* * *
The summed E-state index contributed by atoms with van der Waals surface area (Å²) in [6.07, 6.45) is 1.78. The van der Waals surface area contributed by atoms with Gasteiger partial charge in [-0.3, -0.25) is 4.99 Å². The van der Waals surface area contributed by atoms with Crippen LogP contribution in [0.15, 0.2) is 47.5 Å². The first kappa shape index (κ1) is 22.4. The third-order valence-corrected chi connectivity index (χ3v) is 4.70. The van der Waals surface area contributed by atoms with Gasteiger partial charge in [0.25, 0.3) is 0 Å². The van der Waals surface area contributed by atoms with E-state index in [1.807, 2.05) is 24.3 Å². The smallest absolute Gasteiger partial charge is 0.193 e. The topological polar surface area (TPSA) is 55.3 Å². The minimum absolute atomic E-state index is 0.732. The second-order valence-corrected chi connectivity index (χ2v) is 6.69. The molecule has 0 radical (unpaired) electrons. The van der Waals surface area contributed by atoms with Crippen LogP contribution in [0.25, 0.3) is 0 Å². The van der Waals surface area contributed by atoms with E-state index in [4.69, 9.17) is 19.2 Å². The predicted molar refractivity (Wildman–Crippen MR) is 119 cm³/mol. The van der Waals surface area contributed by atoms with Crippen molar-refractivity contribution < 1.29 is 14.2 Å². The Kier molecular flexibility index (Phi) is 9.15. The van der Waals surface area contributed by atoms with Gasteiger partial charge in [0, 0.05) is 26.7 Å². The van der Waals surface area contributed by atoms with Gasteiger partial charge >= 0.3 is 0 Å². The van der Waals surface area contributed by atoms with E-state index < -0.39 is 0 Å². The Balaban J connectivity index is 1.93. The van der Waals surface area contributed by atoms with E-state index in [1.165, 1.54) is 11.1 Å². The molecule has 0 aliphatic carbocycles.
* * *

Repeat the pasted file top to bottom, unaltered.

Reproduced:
The summed E-state index contributed by atoms with van der Waals surface area (Å²) in [6.07, 6.45) is 1.78. The van der Waals surface area contributed by atoms with Gasteiger partial charge in [-0.3, -0.25) is 4.99 Å². The van der Waals surface area contributed by atoms with Crippen LogP contribution in [0.15, 0.2) is 47.5 Å². The first kappa shape index (κ1) is 22.4. The third-order valence-corrected chi connectivity index (χ3v) is 4.70. The van der Waals surface area contributed by atoms with Gasteiger partial charge in [0.25, 0.3) is 0 Å². The van der Waals surface area contributed by atoms with E-state index in [1.807, 2.05) is 24.3 Å². The smallest absolute Gasteiger partial charge is 0.193 e. The topological polar surface area (TPSA) is 55.3 Å². The minimum absolute atomic E-state index is 0.732. The second-order valence-corrected chi connectivity index (χ2v) is 6.69. The molecule has 0 radical (unpaired) electrons. The van der Waals surface area contributed by atoms with Crippen LogP contribution in [0.25, 0.3) is 0 Å². The van der Waals surface area contributed by atoms with E-state index in [4.69, 9.17) is 19.2 Å². The predicted molar refractivity (Wildman–Crippen MR) is 119 cm³/mol. The van der Waals surface area contributed by atoms with Crippen molar-refractivity contribution < 1.29 is 14.2 Å². The Kier molecular flexibility index (Phi) is 9.15. The van der Waals surface area contributed by atoms with Gasteiger partial charge in [0, 0.05) is 26.7 Å². The van der Waals surface area contributed by atoms with Gasteiger partial charge >= 0.3 is 0 Å². The van der Waals surface area contributed by atoms with E-state index < -0.39 is 0 Å². The Balaban J connectivity index is 1.93. The van der Waals surface area contributed by atoms with E-state index in [1.165, 1.54) is 11.1 Å². The molecule has 0 aliphatic carbocycles.